|Year : 2017 | Volume
| Issue : 18 | Page : 2226-2233
Downregulation of Na+/Ca2+ Exchanger Isoform 1 Protects Isolated Hearts by Sevoflurane Postconditioning but Not by Delayed Remote Ischemic Preconditioning in Rats
Yang Yu, Cheng-Hui Zhou, Yun-Tai Yao, Li-Huan Li
Department of Anesthesiology, Fuwai Cardiovascular Hospital, Beijing 100037, China
|Date of Submission||26-Apr-2017|
|Date of Web Publication||05-Sep-2017|
Department of Anesthesiology, Fuwai Cardiovascular Hospital, Beijing 100037
Source of Support: None, Conflict of Interest: None
Background: Calcium regulatory proteins-L-type Ca2+ channels (LTCCs), ryanodine receptor 2 (RyR2), and Na+/Ca2+ exchanger isoform 1 (NCX1) have been recognized as important protective mechanisms during myocardial ischemia-reperfusion injury (I/RI). Both sevoflurane postconditioning (SevoPoC) and delayed remote ischemic preconditioning (DRIPC) have been shown to protect the heart against I/RI. In this study, we aimed to compare the effects of SevoPoC and DRIPC on the expression of the three calcium regulatory proteins in an isolated rat heart model.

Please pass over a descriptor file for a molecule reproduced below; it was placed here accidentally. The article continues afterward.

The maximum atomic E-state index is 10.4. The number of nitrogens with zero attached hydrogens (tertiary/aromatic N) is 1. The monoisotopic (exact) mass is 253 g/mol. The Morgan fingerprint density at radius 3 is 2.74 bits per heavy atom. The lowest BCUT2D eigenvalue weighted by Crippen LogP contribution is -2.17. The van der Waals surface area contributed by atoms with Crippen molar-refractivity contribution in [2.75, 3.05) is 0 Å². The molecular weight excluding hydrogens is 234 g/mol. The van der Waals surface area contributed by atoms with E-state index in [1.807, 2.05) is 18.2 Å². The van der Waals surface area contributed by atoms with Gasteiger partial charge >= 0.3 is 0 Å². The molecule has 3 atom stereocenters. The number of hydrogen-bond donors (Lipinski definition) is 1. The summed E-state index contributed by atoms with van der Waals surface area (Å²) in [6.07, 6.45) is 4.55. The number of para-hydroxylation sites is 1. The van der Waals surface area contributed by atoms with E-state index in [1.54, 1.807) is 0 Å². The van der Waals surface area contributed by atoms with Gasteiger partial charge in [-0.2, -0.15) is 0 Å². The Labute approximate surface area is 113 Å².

Methods: After 30-min balanced perfusion, isolated hearts from rats were subjected to 30-min ischemia followed by 60-min reperfusion. Totally 40 isolated hearts were randomly assigned to four groups (n = 10/group): time control group, I/RI group, SevoPoC group, and DRIPC group. The effect of SevoPoC (3% v/v) and DRIPC were observed. Myocardial infarct size (IS), cardiac troponin I level, and heart function were measured. The protein and messenger RNA levels of LTCCs, RyR2, and NCX1 were determined.
Results: Both SevoPoC and DRIPC improved the recovery of myocardial function, and reduced cardiac troponin I release after I/RI. The decrease in IS was more significant in the SevoPoC group than that in the DRIPC group (16.50% ± 4.54% in the SevoPoC group [P = 0.0006], and 22.34% ± 4.02% in the DRIPC group [P = 0.0007] vs. 35.00% ± 5.24% in the I/RI group, respectively). SevoPoC, but not DRIPC significantly inhibited the activity of NCX1 (0.59 ± 0.09 in the I/RI group vs. 0.32 ± 0.16 in the SevoPoC group, P = 0.006; vs. 0.57 ± 0.14 in the DRIPC group, P = 0.072). No statistical significant differences were observed in the expression of LTCCs and RyR2 between SevoPoC and DRIPC. In addition, subsequent correlation analysis showed a significantly positive relationship between the cardiac troponin I level and the protein expression of NCX1 (r = 0.505, P = 0.023).